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History of Tantra

Tantra refers to a series of esoteric Hindu books that describe certain sexual rituals and meditations. These ancient Indian books, over two thousand years old, were written in the form of a dialogue between the Hindu god Shiva, who is the penetrating power of focused energy, and his consort, Shakti, who represents the female creative force. The Hindu Tantras enjoyed sexual play and sexual union as an act of joyful celebration, as a demonstration of connectedness, as a symbolic affirmation of the unity inherent in a couple s relationship.

Tantra was eventually incorporated into Buddhism to form Tantric Buddhism, but in most cases the ritual sex was eliminated.

Definition: Tantra (Sanskrit: loom), tantric yoga or tantrism is any of several esoteric traditions rooted in Hindu and Buddhist philosophy. Tantra can be concisely described as the black sheep of Hindu yoga. Extolled as a short-cut to self-realization and spiritual enlightenment by some, left-hand tantric rites are often rejected as dangerous by most orthodox Hindus.

Tantra evolved into a number of orders (sampradaya) and diverged into so-called "left-hand tantra" (varma marg), in which sexual yoga and other antinomian practices occurred, and "right-hand tantra", in which such practices were merely visualised. Both groups, but in particular the left-hand tantrists, opposed many features of orthodox Hindu culture, particularly the caste system and patriarchy. Despite this, Tantra was accepted by some high-caste Hindus, most notably the Rajput princes. Nowadays Tantra has a large, though not always well-informed, following worldwide.

Buddhist and Hindu Tantra, though having many similarities from the outside, do have some clear distinctions. Scholars are unable to determine whether the Hindu or the Buddhist version of Tantra appeared first in history. Buddhist Tantra is always part of the Mahayana school of Buddhism, which has as main aim to help all sentient beings becoming free from problems (Dukkha), in order to achieve this aim, one should try to achieve Buddhahood oneself, in order to be the most profound teacher for others.

Tantric practices
Because of the wide range of groups covered by the term "tantra", it is hard to describe tantric practices definitively. The basic practice, the Hindu image-worship known as "puja" may include any of the elements below.

Mantra and Yantra: As in all of Hindu and Buddhist yogas, mantras plays an important part in Tantra, not only for focusing the mind, often through the conduit of specific Hindu gods like Shiva, Ma Kali (mother Kali, another form of Shakti) and even Ganesh, the elephant-headed god of wisdom (refer to the Ganesha Upanishad). Similarly, puja will often involve concentrating on a yantra or mandala.

Identification with deities: Tantra, being a development of early Hindu-Vedic thought, embraced the Hindu gods and goddesses, especially Shiva and Shakti, along the Advaita (nondualist Vedic) philosophy that each represents an aspect of the ultimate Para Shiva, or Brahman. These deities may be worshipped externally (with flowers, incense etc.) but, more importantly, are used as objects of meditation, where the practitioner imagines him- or herself to be experiencing the darshan or 'vision' of the deity in question. The ancient devadasi tradition of sacred temple-dance, seen in the contemporary Bharata Natyam is the example of such meditation in movement. The divine love is expressed in Sringara and Bhakti.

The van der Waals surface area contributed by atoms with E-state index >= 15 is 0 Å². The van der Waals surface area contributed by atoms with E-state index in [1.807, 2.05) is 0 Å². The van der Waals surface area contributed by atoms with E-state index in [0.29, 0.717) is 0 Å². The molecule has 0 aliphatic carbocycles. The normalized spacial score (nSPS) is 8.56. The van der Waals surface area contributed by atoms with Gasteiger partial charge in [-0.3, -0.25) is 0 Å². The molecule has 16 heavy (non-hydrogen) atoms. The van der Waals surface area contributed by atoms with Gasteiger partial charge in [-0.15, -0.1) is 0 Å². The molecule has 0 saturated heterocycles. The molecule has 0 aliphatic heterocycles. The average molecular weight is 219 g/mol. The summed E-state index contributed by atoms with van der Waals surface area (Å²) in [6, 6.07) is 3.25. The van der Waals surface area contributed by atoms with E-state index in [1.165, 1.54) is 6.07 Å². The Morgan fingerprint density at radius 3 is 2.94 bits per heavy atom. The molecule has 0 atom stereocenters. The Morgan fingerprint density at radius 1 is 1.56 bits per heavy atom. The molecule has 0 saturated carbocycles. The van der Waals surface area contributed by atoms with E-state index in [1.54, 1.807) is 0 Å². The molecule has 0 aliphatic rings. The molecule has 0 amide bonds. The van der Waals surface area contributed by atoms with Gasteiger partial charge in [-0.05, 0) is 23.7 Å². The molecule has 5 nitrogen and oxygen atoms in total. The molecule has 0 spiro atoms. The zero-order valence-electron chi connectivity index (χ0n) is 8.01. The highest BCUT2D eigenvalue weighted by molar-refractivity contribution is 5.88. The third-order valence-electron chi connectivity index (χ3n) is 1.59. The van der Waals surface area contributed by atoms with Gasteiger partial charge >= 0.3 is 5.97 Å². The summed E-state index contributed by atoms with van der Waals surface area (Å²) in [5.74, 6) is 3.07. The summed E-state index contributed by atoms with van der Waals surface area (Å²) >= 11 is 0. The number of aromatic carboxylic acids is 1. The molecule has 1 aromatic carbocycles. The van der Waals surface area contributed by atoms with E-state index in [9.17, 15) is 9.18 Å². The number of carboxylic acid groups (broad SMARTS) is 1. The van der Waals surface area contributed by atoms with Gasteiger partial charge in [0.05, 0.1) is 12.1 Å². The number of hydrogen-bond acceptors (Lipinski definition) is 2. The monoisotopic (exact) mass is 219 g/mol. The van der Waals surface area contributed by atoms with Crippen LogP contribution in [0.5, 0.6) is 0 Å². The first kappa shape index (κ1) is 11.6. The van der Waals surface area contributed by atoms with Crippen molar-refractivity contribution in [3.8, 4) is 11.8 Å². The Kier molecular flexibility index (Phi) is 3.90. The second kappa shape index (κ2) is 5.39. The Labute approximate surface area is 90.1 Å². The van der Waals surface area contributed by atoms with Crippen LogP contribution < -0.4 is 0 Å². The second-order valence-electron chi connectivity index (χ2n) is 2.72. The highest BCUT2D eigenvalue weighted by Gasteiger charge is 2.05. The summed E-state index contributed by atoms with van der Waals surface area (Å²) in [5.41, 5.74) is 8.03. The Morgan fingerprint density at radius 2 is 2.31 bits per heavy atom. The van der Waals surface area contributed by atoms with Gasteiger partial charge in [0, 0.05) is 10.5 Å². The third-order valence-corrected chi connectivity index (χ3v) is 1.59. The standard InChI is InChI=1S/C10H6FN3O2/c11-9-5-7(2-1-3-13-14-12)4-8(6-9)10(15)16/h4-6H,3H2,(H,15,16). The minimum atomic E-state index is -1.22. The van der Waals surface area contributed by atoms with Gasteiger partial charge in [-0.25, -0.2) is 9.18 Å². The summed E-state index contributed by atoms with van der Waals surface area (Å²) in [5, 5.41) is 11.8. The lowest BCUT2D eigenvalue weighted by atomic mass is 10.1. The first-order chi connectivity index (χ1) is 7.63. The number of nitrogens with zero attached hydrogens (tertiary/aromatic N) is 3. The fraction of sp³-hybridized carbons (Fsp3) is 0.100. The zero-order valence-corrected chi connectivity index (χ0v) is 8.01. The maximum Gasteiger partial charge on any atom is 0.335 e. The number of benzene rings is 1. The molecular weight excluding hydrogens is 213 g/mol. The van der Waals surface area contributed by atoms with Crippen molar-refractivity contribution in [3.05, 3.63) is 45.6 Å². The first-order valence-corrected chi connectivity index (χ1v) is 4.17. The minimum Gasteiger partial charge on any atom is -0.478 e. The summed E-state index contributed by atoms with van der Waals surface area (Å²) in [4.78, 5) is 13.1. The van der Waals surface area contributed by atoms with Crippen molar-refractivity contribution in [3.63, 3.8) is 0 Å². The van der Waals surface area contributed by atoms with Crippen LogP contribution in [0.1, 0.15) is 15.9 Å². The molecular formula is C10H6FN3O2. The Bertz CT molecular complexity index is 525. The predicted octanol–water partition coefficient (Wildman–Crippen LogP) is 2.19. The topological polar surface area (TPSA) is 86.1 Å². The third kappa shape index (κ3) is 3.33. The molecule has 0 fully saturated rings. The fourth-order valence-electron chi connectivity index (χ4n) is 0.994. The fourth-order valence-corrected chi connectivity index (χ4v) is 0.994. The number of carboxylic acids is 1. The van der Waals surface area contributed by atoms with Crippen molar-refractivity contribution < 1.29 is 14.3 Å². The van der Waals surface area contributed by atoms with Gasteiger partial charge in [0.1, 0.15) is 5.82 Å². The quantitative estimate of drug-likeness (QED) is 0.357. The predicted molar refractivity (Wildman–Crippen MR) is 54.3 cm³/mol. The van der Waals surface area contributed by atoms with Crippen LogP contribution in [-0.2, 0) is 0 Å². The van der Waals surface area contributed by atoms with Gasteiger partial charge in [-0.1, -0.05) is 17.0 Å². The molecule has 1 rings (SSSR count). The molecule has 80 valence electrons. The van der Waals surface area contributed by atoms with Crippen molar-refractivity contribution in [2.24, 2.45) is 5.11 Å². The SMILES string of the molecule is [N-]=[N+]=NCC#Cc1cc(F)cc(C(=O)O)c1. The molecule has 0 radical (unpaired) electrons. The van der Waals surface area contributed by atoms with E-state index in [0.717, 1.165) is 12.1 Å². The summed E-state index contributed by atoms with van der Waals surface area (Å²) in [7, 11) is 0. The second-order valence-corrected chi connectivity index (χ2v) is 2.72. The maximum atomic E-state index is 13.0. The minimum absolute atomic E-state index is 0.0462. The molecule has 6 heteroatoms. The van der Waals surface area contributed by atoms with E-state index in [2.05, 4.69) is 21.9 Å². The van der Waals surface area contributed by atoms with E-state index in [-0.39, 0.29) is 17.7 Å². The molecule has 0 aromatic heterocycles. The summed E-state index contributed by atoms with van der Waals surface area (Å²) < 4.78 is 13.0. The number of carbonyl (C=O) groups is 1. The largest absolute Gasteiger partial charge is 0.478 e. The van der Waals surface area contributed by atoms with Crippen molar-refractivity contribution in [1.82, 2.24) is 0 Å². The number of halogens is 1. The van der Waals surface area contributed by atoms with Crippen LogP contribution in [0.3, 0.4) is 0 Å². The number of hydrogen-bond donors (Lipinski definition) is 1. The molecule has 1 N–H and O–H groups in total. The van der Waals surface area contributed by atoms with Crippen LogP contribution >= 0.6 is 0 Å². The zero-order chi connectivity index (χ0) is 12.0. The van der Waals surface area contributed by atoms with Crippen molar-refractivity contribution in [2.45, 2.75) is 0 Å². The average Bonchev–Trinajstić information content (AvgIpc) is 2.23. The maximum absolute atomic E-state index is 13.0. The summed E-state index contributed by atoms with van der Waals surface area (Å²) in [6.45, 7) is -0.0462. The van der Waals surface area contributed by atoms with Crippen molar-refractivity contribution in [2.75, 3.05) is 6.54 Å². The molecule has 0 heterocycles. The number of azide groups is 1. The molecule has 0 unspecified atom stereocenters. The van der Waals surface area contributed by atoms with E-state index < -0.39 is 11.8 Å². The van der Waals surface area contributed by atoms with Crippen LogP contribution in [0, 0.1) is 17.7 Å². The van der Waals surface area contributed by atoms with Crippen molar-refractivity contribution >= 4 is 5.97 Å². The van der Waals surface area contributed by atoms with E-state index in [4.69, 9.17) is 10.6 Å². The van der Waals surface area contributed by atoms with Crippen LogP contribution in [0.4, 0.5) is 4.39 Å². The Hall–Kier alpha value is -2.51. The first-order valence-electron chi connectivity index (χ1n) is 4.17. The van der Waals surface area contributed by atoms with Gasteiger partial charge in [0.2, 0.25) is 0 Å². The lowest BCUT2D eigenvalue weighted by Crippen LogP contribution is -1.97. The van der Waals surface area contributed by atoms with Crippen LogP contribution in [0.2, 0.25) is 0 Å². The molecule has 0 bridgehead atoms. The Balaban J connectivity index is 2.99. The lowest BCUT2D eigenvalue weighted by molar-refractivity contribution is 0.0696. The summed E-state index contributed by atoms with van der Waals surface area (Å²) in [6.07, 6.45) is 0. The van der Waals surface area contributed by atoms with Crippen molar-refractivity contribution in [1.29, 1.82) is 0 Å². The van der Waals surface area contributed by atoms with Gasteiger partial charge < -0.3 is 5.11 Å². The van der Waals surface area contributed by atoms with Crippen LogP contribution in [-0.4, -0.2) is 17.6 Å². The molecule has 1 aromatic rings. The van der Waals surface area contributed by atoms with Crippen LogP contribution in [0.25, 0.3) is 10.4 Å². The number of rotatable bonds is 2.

Modern Tantra may be divided into practices based on Hinduism and Buddhism, Indian and Tibetan, traditions. In America, Hindu Tantra is represented by a mutilated and extremely narrow-minded, sensationalist approach encompassing only a misguided thinking about "sacred sexuality," with little reference to its true practice. Traditional Tantrists say their practise involves much more than mere wizardy or sexual titillation: like the rest of Yoga (Hindu), it requires self-analysis and conquering of material ignorance, often through the body, but always through a pure outlook of the mind. 'Real Tantra' is about transforming one's sexual energy into spiritual progress, and has nothing to do with 'sex just for fun'. Those without a guru or lacking in discipline of the mind and body are unfit. It is telling that a Tantrica in West Bengal, a devotee of the Hindu goddess Kali, once said that "those most fit for Tantra almost never take it up, and those least fit pursue it with zeal."

For three Tantric practitioners (two well-known and one lesser-known), see the Dalai Lama (Buddhist), Shri Ramakrishna (Hindu) and Shri Gurudev Mahendranath (Hindu).

Dave's Comments
What was amazing to me is that many of the 20th Century sexual discoveries are the same techniques Tantra has taught for 2000 years but they are physical not a spiritual belief based on Hinduism. For example the G-spot is nothing more than the Sacred Spot of Tantra and the CAT (Clitoral Alignment Technique) is also this old. But with our society's sexual repression, it has taken us much longer to learn about our sexuality than in ancient days.

Tantra teaches good physical sexual skills and attitudes, but you can have the same skills and techniques without believing in cosmic consciousness, psychic energy centers (Chakras) and other Hindu beliefs as an excuse for caring intimate good sex skills.

I have tried Tantra therapists and all that deep breathing drives me to hyperventilation, not any relaxation. I just don't believe in the concepts which make no sense to me physically or spiritually. Sexual nerve endings that give pleasure and the skin enjoying caring touch and releasing endorphins I understand not spiritual energy points and third eyes all based on Hinduism told by various goddesses.

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